"Today's Word" with Skip Moen
Devotional for September 16
By no means let any of you suffer as a murderer, or thief, or evil-doer, or a troublesome meddler. 1 Peter 4:15
Troublesome meddler - This is the one Greek word, allotrioepiskopos. Here are two words in combination allotrios ("belonging to another, not your own") and episkopos ("overseer, superintendent and bishop"). The sense is being a boss of someone who does not report to you. In other words, not minding your own business but attempting to supervise someone else's responsibility. Peter tells us that no Christian should ever behave in this way.
The reason that Christians are not to be "bosses" over those who don't belong under them is both practical and theological. Peter was a very practical man. After all, he knew how to lead a crew on a fishing boat. Supervision and responsibility need to be clearly defined if the job is going to get done. More than one boss is too much. The practical side of Christian belief is the clear designation of individual roles and responsibilities under the leadership of Christ. Christians are organized people.
But there is a theological reason for not meddling in someone else's business. That reason is the orderliness of God. It is God who assigns our real roles and His purposes always contain the best use of everyone's abilities (and the abilities He provides). He is the real Boss, so it is unnecessary and unwise to try to take over His authority. There are plenty of guidelines for orderliness in Scripture, but they all fall under the Big Boss. He is more than able to run the whole team.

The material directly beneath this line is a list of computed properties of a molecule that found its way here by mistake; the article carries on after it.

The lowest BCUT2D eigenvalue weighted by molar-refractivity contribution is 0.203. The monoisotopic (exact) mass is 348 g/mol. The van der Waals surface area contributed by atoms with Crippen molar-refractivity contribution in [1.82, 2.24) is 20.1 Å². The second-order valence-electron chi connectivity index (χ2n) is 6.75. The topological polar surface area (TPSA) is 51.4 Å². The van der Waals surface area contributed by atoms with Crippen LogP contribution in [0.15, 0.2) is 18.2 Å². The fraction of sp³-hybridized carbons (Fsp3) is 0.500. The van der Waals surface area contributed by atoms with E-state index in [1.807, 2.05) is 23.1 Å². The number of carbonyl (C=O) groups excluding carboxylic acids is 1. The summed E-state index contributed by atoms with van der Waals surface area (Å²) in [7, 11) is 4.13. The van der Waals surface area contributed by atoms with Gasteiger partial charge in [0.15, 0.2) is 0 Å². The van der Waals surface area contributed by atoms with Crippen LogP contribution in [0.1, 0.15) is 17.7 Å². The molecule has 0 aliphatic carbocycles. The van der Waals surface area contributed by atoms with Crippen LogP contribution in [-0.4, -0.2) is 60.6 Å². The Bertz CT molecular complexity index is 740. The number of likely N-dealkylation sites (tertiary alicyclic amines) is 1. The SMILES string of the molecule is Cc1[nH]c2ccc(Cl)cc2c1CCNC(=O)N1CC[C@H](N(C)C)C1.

So often when we are frustrated that things are not going the way we think they should, we are tempted to "take over" someone else's job or at least tell them how they really should do their job. And inevitably this creates friction. No one likes to have an "outsider" tell him what he should do. So, God has a much better way of handling this. He gives the assignments. Under His management, everyone just fits perfectly into the plan. Before you jump into someone else's supervisory role, why not pause and ask yourself if God isn't handling the situation without you. It might not look like what you would do, but that doesn't mean it isn't what God wants someone else to do. Peter has another word for the right way to handle this temptation gentleness.
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